Banding together

The arrival of night-time entertainment at the theme parks has ushered in sweeping changes to Orlando's club and concert scene. No longer is downtown the only destination for live music; top-flight concert facilities like the House of Blues (Downtown Disney) and 1999 arrival Hard Rock Live (Universal's CityWalk) continue to show up on the tour itineries of major-league rock, pop, R&B and hip-hop groups, leaving Orlando's more centrally located stages empty. In fact, many high-profile acts skip the Carr Performing Arts Center, the convention center -- and in some cases the Orlando Arena -- in favor of the theme park's royal treatment. (HOB's dressing rooms are nicer than most people's apartments.) With a lack of medium-sized (1,000-2,000 seat) venues downtown -- remember The Edge? -- the exodus is sure to continue.

And it is not just national acts who have been packing them; local bands have been taking full advantage of the Orlando music fan's willingness to go the extra mile (or 20) for good music and a good time. Local artists also are enjoying another perk of having theme parks nearby: plenty of work. Talent buyers from CityJazz, The Wildhorse Saloon and Atlantic Dance -- all of which opened within the last few years -- continue to hire local and regional musicians to fill empty stages and entertain tourists from around the world.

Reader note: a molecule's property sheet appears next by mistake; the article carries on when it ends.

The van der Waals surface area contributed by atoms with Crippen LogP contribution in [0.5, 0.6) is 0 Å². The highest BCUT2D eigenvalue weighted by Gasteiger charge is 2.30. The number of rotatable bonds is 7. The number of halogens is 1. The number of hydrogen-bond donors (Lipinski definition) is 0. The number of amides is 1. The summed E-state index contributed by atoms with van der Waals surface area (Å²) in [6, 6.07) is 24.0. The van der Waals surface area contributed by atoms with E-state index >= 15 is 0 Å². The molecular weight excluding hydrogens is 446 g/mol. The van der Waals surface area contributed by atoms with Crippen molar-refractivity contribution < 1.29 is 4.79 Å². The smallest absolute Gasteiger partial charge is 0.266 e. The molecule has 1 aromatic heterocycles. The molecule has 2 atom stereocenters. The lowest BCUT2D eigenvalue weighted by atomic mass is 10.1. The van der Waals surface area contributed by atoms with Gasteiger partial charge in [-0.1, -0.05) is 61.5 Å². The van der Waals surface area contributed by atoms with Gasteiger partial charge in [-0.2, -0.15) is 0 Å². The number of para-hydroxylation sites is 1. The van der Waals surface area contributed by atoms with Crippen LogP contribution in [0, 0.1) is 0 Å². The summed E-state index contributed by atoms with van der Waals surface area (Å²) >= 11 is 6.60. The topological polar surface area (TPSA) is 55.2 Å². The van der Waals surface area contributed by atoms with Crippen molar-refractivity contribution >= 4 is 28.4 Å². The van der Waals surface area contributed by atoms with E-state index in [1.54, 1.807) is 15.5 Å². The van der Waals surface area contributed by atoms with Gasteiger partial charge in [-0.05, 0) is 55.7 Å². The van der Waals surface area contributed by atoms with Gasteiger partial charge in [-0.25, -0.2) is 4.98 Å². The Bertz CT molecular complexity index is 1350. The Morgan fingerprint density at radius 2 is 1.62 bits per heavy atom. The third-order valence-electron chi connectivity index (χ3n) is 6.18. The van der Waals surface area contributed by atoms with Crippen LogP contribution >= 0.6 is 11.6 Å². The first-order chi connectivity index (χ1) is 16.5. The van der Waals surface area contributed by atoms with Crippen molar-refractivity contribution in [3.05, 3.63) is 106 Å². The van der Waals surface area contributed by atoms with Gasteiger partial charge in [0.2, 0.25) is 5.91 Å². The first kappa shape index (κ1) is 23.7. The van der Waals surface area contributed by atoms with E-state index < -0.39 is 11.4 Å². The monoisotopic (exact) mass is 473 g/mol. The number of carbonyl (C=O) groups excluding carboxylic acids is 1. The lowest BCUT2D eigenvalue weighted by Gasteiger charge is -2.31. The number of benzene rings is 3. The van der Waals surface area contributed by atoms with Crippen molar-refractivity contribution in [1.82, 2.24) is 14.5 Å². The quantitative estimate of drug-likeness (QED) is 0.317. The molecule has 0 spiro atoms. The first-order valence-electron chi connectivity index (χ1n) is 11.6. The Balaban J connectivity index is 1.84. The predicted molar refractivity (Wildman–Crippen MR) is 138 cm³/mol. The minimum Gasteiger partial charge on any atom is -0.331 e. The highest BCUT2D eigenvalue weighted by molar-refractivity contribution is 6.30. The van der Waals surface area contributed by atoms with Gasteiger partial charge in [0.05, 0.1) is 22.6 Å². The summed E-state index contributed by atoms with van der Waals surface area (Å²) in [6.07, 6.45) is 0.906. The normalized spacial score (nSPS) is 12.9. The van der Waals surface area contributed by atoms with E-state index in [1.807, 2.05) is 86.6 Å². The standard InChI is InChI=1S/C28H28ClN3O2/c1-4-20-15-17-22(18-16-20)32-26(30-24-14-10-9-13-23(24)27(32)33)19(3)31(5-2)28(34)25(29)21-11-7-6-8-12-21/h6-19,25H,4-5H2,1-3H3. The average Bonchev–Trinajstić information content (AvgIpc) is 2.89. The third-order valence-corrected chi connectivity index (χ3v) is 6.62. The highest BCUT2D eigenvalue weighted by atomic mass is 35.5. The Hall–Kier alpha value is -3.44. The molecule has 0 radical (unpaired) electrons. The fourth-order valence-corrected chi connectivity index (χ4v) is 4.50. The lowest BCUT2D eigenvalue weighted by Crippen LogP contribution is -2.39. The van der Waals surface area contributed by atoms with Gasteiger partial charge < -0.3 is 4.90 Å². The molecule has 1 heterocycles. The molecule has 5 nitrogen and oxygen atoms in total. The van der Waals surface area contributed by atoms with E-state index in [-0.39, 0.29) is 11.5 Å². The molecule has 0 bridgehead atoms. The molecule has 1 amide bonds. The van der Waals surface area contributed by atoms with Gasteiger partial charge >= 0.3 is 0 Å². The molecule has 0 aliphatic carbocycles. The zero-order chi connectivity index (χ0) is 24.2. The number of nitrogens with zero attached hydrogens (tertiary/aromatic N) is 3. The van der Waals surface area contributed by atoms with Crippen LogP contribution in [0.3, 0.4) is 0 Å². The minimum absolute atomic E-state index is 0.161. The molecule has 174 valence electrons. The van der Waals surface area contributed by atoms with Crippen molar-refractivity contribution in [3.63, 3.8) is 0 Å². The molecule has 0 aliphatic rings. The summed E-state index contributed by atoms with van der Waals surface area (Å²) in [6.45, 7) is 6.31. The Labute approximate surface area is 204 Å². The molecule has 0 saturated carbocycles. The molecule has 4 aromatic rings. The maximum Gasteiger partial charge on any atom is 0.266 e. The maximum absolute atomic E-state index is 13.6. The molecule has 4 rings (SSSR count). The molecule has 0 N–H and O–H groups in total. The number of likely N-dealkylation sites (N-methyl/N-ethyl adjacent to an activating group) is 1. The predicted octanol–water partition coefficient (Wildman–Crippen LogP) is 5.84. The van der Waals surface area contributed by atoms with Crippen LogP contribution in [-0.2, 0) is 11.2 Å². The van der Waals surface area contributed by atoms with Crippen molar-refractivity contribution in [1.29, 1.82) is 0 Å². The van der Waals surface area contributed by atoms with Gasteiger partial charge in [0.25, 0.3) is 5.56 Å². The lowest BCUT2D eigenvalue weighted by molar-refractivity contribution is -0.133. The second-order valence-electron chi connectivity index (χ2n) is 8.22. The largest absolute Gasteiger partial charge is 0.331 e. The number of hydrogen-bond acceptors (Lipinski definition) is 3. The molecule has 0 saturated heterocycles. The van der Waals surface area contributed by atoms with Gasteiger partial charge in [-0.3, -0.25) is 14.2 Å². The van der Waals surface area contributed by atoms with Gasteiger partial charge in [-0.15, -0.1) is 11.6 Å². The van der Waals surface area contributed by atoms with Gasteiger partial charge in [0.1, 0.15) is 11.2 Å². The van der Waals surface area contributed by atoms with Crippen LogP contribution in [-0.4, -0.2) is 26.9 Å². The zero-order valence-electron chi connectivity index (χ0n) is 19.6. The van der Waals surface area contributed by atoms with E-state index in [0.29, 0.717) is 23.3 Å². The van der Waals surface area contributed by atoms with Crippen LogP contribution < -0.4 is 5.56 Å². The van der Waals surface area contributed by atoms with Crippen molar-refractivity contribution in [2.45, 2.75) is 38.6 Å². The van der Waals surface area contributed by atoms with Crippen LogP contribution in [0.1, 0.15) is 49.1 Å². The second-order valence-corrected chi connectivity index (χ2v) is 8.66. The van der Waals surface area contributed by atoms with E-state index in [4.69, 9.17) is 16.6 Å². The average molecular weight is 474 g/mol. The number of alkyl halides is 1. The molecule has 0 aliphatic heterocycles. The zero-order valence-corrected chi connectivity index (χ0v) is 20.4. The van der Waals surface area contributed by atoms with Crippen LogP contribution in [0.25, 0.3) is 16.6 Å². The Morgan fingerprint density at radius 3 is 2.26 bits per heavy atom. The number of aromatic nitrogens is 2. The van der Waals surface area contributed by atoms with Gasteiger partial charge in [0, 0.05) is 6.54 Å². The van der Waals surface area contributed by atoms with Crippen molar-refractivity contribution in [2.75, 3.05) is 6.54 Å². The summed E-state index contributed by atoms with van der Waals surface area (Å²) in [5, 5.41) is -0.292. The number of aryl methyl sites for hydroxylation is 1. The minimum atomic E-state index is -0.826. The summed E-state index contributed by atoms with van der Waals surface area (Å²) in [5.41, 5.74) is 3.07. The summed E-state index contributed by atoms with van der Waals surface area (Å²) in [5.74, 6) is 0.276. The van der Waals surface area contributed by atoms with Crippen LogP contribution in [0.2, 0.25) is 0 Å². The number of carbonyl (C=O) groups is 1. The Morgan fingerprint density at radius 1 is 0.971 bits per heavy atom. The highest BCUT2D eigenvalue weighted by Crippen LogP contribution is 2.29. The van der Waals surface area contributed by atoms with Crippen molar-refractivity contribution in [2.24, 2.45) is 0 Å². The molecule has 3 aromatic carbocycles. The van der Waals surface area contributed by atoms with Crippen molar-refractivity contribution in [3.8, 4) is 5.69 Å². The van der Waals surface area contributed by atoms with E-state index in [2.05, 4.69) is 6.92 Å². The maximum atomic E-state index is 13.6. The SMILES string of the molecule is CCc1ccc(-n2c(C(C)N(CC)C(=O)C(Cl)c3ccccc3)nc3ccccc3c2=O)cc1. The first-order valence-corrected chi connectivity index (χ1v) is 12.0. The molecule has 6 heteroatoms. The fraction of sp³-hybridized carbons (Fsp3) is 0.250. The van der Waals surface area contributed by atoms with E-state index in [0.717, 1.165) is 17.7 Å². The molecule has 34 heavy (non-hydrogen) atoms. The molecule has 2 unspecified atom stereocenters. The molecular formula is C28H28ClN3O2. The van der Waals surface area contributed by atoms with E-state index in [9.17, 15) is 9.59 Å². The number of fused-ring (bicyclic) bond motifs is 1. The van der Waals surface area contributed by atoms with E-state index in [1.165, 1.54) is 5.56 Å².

Downtown's club owners have been affected by the shift of momentum. The embassy for the swing nation, Rat Pack's on the Avenue, shut its doors earlier this year. But things may be looking up: The Legendary Station in Fern Park and the Fairbanks Inn in Winter Park, both longstanding outlets for rock and metal, reopened this year. And Will's on Mills, the dominant nondowntown live-music venue, returned to booking bands after abandoning it earlier this year.

Can downtown and theme-park nightlife districts coexist, each feeding off the other? Or is downtown outmatched? (Yes, under the current city administration.) Is it only a matter of time before the theme parks gobble up our nightlife one glow-stick at a time? Start saving those Disney Dollars.

At least local musicians enjoy unprecidented access to the airwaves these days: Popular radio programs such as 104.1-FM's "Philips Phile" and "Monsters of the Midday" as well as XL 107.6 FM's "Alternative Static" continue to push local artists into the spotlight. Why would anybody even bother? Follow the money. Thanks to the platinum-plus club -- Backstreet Boys, 'N Sync, LFO, Creed -- currently topping the charts, all eyes (and ears) are on Orlando's musical community. Who wouldn't want to get on the ground floor of the next Backstreet success story?